The 10th annual Internet Governance Forum (IGF) held from 9 to 13 November in João Pessoa, Brazil, provided a unique opportunity for IEEE to introduce its activities and connect with the IGF community. With the goal of fostering greater information exchange, knowledge growth, and capacity building, IEEE played a key role in guiding discussions where public policy and technology intersect.
One of the IEEE-hosted sessions, “IEEE@IGF: Advancing Technology for an Open Internet,” gave an overview of IEEE’s mission to advance technology for the benefit of humanity, and explained how the organization works with its partners globally on issues related to open standards, Internet governance, cybersecurity, and privacy.
The IEEE Internet Initiative was brought to the forefront of discussion, promoting the value of the Internet in innovation, market and economic growth and social prosperity, the importance of information sharing, and greater understanding between policy makers and technologists. This serves as the foundational goal of the IEEE Internet Initiative, which helps connect the technical community to global policymaking for Internet governance, cybersecurity, and privacy to inform debate and decisions and to help ensure trustworthy technology solutions and best practices.
The session also helped illustrate how technical experts continue to work through IEEE to expand Internet interoperability, fuel innovation, and hone solutions that support an open Internet and sustainable development. Standards play an important role, and IEEE is a leader in this arena by facilitating development of standards for the Internet that span wired and wireless connectivity, encryption, data security, and more. And with many initiatives to drive forward interrelated, emerging technology spaces such as the Internet of Things (IoT), smart cities, cybersecurity, and big data, IEEE can work with all stakeholders to advance technologies across a variety of domains.
Another IEEE-hosted session was “Internet Governance, Security and Privacy in 2030,” where participants addressed Internet security and privacy issues related to today’s evolving digital world and economy. With an eye to the future, IEEE presented four Internet privacy and security scenarios envisioned in 2030, exploring both positive and negative impacts. With two panels discussing various points of view on how the Internet will evolve, the resulting key observations included:
- An expectation that governance of the Internet will likely be indistinguishable from governance of society in general. Addressing political and economic issues on the Internet will be more difficult than addressing technical issues.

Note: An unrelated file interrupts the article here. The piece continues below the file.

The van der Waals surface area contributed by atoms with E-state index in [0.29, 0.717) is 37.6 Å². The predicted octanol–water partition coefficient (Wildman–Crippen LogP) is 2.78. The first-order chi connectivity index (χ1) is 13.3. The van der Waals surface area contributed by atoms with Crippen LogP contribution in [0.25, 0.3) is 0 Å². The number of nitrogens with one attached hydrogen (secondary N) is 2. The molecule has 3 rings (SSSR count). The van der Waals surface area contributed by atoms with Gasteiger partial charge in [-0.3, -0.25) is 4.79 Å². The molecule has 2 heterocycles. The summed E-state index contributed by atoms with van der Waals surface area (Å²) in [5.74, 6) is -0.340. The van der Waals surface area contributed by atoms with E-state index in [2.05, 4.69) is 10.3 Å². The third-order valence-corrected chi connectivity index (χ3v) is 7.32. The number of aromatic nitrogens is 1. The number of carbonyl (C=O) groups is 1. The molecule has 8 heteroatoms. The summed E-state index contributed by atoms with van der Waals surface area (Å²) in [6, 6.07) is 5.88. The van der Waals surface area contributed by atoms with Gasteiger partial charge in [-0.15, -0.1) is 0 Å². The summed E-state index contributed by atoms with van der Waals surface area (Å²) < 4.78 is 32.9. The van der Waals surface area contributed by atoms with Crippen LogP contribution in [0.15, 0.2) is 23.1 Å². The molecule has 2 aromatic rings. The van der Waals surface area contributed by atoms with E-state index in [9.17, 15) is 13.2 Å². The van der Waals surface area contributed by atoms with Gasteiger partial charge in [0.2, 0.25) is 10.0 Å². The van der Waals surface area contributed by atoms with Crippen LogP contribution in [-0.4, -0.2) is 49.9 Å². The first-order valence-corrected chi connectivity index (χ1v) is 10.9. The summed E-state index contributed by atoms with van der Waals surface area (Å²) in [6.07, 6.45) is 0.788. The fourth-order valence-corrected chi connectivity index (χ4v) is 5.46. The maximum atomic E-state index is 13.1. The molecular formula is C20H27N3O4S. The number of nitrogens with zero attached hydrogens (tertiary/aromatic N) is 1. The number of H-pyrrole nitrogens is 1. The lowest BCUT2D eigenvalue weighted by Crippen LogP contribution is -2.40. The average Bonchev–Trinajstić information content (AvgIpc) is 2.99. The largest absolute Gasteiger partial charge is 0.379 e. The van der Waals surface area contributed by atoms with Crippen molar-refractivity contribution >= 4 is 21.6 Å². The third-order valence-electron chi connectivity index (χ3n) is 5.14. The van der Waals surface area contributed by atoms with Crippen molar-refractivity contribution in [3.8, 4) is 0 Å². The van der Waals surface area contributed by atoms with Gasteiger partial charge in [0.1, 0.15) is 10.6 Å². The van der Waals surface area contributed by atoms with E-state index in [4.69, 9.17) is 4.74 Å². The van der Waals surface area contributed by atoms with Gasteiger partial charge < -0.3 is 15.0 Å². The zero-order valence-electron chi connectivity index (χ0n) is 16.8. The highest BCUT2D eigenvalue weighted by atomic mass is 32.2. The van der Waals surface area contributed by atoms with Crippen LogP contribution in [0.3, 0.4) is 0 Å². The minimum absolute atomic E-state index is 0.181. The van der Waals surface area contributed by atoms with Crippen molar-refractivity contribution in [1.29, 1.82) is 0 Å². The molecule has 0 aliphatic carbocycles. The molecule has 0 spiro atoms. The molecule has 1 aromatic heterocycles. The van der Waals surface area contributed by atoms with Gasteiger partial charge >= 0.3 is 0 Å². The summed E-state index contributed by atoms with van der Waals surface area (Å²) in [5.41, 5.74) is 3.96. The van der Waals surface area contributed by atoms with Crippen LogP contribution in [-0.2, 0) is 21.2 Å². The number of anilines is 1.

- While there is a lot of optimism about the future of technology, there is an element of resignation about security whereby insecure systems could get deployed with the hope that “someone else” will fix them.
- Trust is essential, but it is difficult to know how to achieve it and measure it.
- Fragmented governance systems may require policy efforts to be layered. Some issues can be addressed locally or regionally, while others globally.
- Transparency is an important principle—not necessarily for universal understanding, but to allow technical experts to properly evaluate options.
- Those polled would surrender all personal data, and voluntarily be implanted with devices, even facing a very small risk of death from a hack or malfunction, for an ensured lifespan of at least 200 years.
- Risk analysis is key to resolving the challenge of fast technical growth versus the need for policy to catch up. Making recommendations for when risk analysis is needed will help create one-size-fits-all solutions.
- Technical boundaries could expand the same way that social boundaries did in the 1970s. The evolving Internet could present the same kind of generational challenge and the same type of tectonic shift.
- Laws are becoming more intrusive than in past years. This raises major challenges to privacy, and may also differ based on generational and cultural differences.
- Security is a major concern in emerging economies and countries, and building a positive infrastructure to address this is important.
- Bandwidth and lack of IEEE 802.11 Wi-Fi connectivity in many emerging economies must be addressed for users to truly understand privacy and security issues.
IEEE invites stakeholders globally to continue the conversation, and there are many ways to engage. Please visit the IEEE Internet Initiative website for more information, or the Internet Governance Forum website to access more information about IGF, including the output documents.
Karen McCabe is senior director of technology governance policy and international affairs for the IEEE Standards Association.